Such a sad, sad (brand-damaging) image on the news of so many passengers standing on the upper deck, trying to get away from the sewage in their rooms and lower hallways.
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    1. Good idea to maybe do a follow up analysis Judy.

      What I can say as a follower of both Carnival and their totally-on-the-payroll ‘unofficial’ blogger, they are trying, they are putting info out there, I am seeing negative comments left on updates. Still looking for direct replies, but then I agree w/ you on many fronts about that. It’s impractical, unnecessary to appease the looky loos, perhaps not best place, etc. BTW I’m seeing fans stick by their brand too.

      They are offering full rebate; and free or discounted future cruise; and travel arrangements. Seeing rumors of money too, we will see what really shakes out. Now b/c weather, other factors forced them to return to Mobile, they’re having to make extra steps to get folks in/out of New Orleans. Part just resources in Mobile are more limited, and b/c Carnival staff will need them.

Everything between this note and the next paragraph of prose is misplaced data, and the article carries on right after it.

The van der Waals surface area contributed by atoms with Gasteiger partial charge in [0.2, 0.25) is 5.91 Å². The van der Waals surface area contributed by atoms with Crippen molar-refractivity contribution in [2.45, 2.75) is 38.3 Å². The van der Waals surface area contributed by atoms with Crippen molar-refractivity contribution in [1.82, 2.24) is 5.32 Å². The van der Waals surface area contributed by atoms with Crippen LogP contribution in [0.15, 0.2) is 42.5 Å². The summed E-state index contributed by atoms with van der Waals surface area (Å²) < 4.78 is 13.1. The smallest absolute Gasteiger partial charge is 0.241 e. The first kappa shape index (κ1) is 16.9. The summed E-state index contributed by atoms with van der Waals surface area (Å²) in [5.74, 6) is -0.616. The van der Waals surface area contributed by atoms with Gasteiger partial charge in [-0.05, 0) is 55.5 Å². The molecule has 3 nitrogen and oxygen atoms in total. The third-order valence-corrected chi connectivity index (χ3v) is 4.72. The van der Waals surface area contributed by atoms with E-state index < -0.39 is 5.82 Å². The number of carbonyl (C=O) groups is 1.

Some people will think they’ve done what they could, plenty; others not enough. Mileage will vary. FWIW I’ve been stuck, had to make expensive alternative arrangements, so been there but b/c it was weather, no help from cruise line.

      As to other solutions, it’s all about logistics on what’s becoming a predictable situation. The biggest complaint is “why not other ship?!” Weather too bad to transfer is a legit concern, but isn’t really the only reason. It’s b/c there isn’t one; boats are booked 365 except when dry docked.

      I think looking towards future Carnival needs to step up safety, more routine inspections and testing. If they do it yearly, then make it 6 months. Look into other tech beyond generators, maybe solar? Better options when power does fail. And since the Caribbean is their bread and butter… a ship getting stranded seems most obvious problem, so it would seem logical to keep rescue ship on standby. FWIW.

    1. Reading it again yeah it’s not serious but that’s kinda the point – pretty flippant answer. If someone had rocked the PC, all the Q&A, FB replies.. but that one line slipped out, that would be the sound bite, the tweet, damage control undone. FWIW.